Husband and wife Dean and Ana Detheridge wrote separate letters to the senator, both of which were admitted into the parliament’s archives.
In his letter to the senator, Dean Detheridge explained he had spent 17 years working in Canberra, Sydney and in Los Angeles as a staff member – 10 of them full-time – though he did not serve in the elite Sea Organization itself.
He described the current culture inside Scientology as inhuman, cold-hearted and money-fixated – and so far as he was concerned, that had come from the top down.
Abuse of auditing files
Just as Aaron Saxton had alleged in his letter, Detheridge wrote that he had seen personal information contained in Scientologists’ counselling folders “bandied about in a reckless manner – despite the Church’s advertised respect for confidentiality.”
More seriously, former members turned critics would have their files “culled for embarrassing revelations and confessions.” The material thus obtained would sometimes be used to discredit the person concerned.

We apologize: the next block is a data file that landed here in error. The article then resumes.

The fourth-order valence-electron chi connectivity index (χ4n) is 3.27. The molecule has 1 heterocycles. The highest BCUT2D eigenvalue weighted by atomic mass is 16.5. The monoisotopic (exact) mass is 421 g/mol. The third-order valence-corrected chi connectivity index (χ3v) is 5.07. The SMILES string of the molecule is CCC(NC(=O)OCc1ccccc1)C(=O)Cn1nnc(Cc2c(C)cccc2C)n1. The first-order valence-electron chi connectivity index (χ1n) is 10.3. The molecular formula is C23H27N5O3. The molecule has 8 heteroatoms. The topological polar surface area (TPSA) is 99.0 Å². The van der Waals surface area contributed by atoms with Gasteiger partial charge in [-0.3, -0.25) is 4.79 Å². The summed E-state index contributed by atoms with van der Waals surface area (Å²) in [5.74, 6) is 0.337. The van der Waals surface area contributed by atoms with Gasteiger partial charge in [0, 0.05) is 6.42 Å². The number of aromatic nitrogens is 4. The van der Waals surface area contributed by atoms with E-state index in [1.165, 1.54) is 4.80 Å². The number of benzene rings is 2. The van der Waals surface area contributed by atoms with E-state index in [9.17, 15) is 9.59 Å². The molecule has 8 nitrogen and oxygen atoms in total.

Scientology officials have persistently denied that it engages in this practice.
But Detheridge wrote that this material would be produced to explain why the person had quit the movement.
On other occasions, the defector would be confronted with the material in a bid to intimidate them into staying silent about whatever they might have experienced inside Scientology.
“This happened to me within a few months of my departure from the Church,” wrote Detheridge.
Scientology officials also sometimes leaked compromising material to friends, family or employers, causing Scientologists in good standing to disconnect – cut off contact with the person concerned.
Detheridge wrote that he himself had been involved in such tactics, under the orders of Scientology’s Office of Special Affairs (OSA), when former members began protesting outside the Canberra office.